Movie review by Shiroma Silva
Director and Cinematographer: Tomas Leach
Producer: Robert Fernandez
If you’re in for the long haul that catalogues how people’s personalities unravel as they chase their dreams, then THE LURE is a satisfying watch.
A modern day gold rush film, this documentary tracks a mixture of people who have given up a portion of their lives, lured into finding hidden treasure in the expanse of rural America.
The centre point of the whole venture is an eccentric millionaire art collector, Forrest Fenn, who buried a 10 inch box containing $3 million worth of treasure in 2010 somewhere in the Rocky Mountains with only a cryptic poem to hint at its whereabouts.
Fenn teases the people who took up the gauntlet with sporadic clues but soon the film becomes an account not about the money but about the hole in their lives that the cross section of characters are trying to plug.
Some use the search in place of having someone they love, another as a distraction from a life threatening illness and others to make sense of the rural living they’ve opted for having given up high powered corporate jobs. A few are nearly driven stir crazy in their determination to be the one to claim the prize.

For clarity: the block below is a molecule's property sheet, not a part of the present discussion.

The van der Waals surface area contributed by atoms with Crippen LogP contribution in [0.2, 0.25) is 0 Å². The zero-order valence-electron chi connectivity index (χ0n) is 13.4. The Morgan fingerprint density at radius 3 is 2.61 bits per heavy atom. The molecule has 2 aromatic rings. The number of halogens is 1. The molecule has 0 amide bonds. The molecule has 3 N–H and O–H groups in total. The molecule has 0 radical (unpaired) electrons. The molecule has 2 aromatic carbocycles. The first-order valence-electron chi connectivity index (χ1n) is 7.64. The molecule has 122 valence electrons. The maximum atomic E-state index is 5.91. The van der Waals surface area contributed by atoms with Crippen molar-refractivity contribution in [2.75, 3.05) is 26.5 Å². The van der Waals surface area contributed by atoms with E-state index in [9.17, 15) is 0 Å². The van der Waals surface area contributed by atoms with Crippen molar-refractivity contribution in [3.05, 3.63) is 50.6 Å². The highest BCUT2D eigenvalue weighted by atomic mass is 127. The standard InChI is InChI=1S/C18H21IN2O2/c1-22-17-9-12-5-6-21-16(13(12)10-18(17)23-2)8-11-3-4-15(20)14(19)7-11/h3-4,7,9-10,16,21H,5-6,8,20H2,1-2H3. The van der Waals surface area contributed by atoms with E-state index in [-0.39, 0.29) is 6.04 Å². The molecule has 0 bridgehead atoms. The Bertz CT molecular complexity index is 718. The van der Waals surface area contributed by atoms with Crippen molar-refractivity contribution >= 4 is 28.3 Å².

And Forrest Fenn himself is featured in his Santa Fe home, appearing as a now disinterested instigator, having set the cat amongst the pigeons. Although we’re never sure that the treasure even genuinely exists, Fenn is adamant that what he’s started is real – but by his own admission, it could take generations to uncover.
Although a little slow moving at times and some of the personalities don’t always have enough to keep you with the story, the whole experience has a great poetic quality.
It’s filmed over two hunting seasons and presents breath taking views of the American Wild West – a landscape where there’s both everywhere and nowhere to hide, and whose own character is integral to the hunt. For that reason alone it’s worth staying to the end.